Having no instructions as to pushing his wider campaign, in about sixty days he asked for instructions. In answer he was ordered home and discharged on the ground that business was dull and that he had been a loss to the house. During the sixty days he had been working on a losing commission basis with the expectation of taking his profits later. Investigation dis-

closed that he was but one of five salesmen to whom the Ohio territory had been assigned simultaneously. Of the five, one other also had made good and had been retained because he could be secured for less money.

This multiple try-out policy is entirely fair when the applicants know the conditions. But to lead each applicant to believe that he has been engaged subject only to his ability to make good is manifestly unjust. The facts are bound to come out sooner or later and create distrust among all employees of the house. Loyalty is strictly reciprocal. If an employee feels that he has no assurance of fair treatment, his attitude towards the firm is sure to be negative. Even the man who secures the position will recognize the firm's lack of candor and will never give his employers the full measure of coperation which produces maximum efficiency.

The ``square deal,'' indeed, is the indispensable basis of loyalty and efficiency in an organization. The spirit as well as the letter of the bargain must be observed, else the work-

men will contrive to even up matters by loafing, by slighting the work, or by a minimum production. This means a loss of possible daily earnings. On the other hand, employees never fail to recognize and in time respect the executive who holds the balance of loyalty and justice level between them and the business.

Fair wages, reasonable hours, working quarters and conditions of average comfort and healthfulness, ordinary precautions against accidents, and continuous employment are all now regarded as primary requirements and are not sufficient to create loyalty in the men. More than this must be done.

The chief executive should create such a spirit that his officers shall turn to him for help when in perplexity or difficulty. The superintendent and officers or bosses should sustain this same sympathetic relationship toward their men that the executive has toward his officers. A reputation for taking care of his men is a thing to be sought in a chief executive as well as in all underofficers.

Personal relationships should be cultivated.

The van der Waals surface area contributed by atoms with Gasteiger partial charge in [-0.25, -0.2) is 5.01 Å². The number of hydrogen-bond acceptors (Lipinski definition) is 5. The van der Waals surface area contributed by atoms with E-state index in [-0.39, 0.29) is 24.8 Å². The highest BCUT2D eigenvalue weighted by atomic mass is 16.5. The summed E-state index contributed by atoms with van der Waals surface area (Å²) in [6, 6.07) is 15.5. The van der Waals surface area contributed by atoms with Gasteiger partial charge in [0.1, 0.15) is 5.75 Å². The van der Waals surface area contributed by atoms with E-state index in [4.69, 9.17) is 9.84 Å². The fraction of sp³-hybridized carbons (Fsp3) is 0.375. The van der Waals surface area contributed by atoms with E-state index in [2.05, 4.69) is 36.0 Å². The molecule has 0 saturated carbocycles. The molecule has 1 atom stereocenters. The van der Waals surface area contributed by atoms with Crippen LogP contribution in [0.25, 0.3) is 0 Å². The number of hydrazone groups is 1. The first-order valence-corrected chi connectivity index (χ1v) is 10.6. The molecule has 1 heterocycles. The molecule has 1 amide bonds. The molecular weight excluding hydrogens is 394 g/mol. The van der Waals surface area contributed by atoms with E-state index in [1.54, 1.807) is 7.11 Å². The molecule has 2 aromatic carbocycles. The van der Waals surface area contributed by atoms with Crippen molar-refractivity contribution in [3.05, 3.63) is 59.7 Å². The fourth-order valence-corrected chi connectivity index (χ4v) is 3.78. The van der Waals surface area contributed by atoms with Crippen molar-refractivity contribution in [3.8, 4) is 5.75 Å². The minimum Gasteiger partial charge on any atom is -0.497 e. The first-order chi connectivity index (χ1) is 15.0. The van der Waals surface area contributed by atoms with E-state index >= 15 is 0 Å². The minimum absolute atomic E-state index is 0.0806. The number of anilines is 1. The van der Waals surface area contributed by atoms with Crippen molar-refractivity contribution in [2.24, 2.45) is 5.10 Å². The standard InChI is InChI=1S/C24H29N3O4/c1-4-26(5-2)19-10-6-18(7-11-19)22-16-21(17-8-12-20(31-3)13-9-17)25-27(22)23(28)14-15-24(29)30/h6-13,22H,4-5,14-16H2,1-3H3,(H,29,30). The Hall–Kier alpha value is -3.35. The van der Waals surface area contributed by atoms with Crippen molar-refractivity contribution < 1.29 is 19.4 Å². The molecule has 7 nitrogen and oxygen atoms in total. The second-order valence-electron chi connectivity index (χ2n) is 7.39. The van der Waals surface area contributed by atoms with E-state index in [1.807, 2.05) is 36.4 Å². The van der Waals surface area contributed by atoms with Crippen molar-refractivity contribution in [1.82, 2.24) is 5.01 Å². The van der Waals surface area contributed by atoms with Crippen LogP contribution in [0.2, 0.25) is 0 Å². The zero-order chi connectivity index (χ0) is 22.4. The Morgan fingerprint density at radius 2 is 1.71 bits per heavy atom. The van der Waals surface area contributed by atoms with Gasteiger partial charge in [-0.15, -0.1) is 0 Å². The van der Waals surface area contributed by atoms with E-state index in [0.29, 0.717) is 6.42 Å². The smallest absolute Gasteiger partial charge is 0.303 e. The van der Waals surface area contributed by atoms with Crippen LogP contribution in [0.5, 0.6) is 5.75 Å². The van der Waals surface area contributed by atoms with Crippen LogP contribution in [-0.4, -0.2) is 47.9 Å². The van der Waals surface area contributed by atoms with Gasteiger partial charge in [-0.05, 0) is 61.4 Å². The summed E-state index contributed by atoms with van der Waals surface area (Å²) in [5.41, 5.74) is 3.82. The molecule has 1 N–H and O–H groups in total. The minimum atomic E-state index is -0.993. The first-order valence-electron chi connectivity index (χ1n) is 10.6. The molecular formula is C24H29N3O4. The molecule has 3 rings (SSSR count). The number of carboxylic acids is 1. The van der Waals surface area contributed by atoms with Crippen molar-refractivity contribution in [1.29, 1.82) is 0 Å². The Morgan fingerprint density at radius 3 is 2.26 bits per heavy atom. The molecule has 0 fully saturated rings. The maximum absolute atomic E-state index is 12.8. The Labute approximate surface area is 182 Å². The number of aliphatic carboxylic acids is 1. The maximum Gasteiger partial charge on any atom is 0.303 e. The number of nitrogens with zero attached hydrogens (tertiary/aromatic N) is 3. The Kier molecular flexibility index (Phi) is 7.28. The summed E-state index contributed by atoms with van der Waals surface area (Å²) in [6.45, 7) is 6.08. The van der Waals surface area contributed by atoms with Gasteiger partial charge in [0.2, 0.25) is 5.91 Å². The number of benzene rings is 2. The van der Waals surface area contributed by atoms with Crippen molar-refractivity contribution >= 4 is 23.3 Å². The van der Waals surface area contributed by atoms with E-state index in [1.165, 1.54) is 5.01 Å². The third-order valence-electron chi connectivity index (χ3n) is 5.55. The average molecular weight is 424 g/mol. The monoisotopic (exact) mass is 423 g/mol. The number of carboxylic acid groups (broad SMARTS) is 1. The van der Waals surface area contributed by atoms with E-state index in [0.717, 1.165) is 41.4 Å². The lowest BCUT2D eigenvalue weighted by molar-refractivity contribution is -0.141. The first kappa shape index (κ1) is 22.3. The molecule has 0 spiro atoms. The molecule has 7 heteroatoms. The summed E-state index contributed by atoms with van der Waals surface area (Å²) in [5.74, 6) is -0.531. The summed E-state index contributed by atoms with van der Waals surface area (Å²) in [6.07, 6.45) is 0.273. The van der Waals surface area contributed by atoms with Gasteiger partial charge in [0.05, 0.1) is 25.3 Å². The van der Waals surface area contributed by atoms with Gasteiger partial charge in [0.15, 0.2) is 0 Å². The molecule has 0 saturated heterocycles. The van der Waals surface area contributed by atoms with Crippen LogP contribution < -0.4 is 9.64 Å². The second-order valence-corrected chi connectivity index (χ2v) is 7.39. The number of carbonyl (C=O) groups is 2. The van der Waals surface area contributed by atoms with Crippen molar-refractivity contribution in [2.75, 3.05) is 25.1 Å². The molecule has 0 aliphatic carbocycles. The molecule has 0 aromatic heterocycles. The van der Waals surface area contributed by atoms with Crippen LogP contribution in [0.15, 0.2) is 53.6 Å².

In some large organizations the chief executive may secure this personal touch with individuals through an agent or through a department known as the department of ``promotion and discharge,'' ``employment,'' or ``labor.'' In others, occasional meetings on a level of equality may be brought about through house picnics, entertainments, vacation camps, and so on, where employer and employee meet each other outside their usual business environment.

It is not worth while to attempt to develop loyalty to the house until there has been developed a loyalty to the personalities representing the house. Loyalty in business is in the main a reciprocal relationship. The way to begin it is for the chief to be loyal to his subordinates and to see to it that all officers are loyal to their inferiors. When loyalty from above has been secured, loyalty from the ranks may readily be developed.

The personality of the worker must be respected by the employer. ``Giving a man a chance'' to develop himself, allowing him

to express his individuality, is the surest way of enlisting the interest and loyalty of a creative man.

To identify the interests of employees with the interests of the house, various plans of profit sharing, sale of stock to employees, pensions, insurance against sickness and accident, and so on, have been successfully applied by many companies.

So far as possible, responsibility for the success of the house should be assumed by all employees. In some way the workmen should feel that they are in partnership with the executives.

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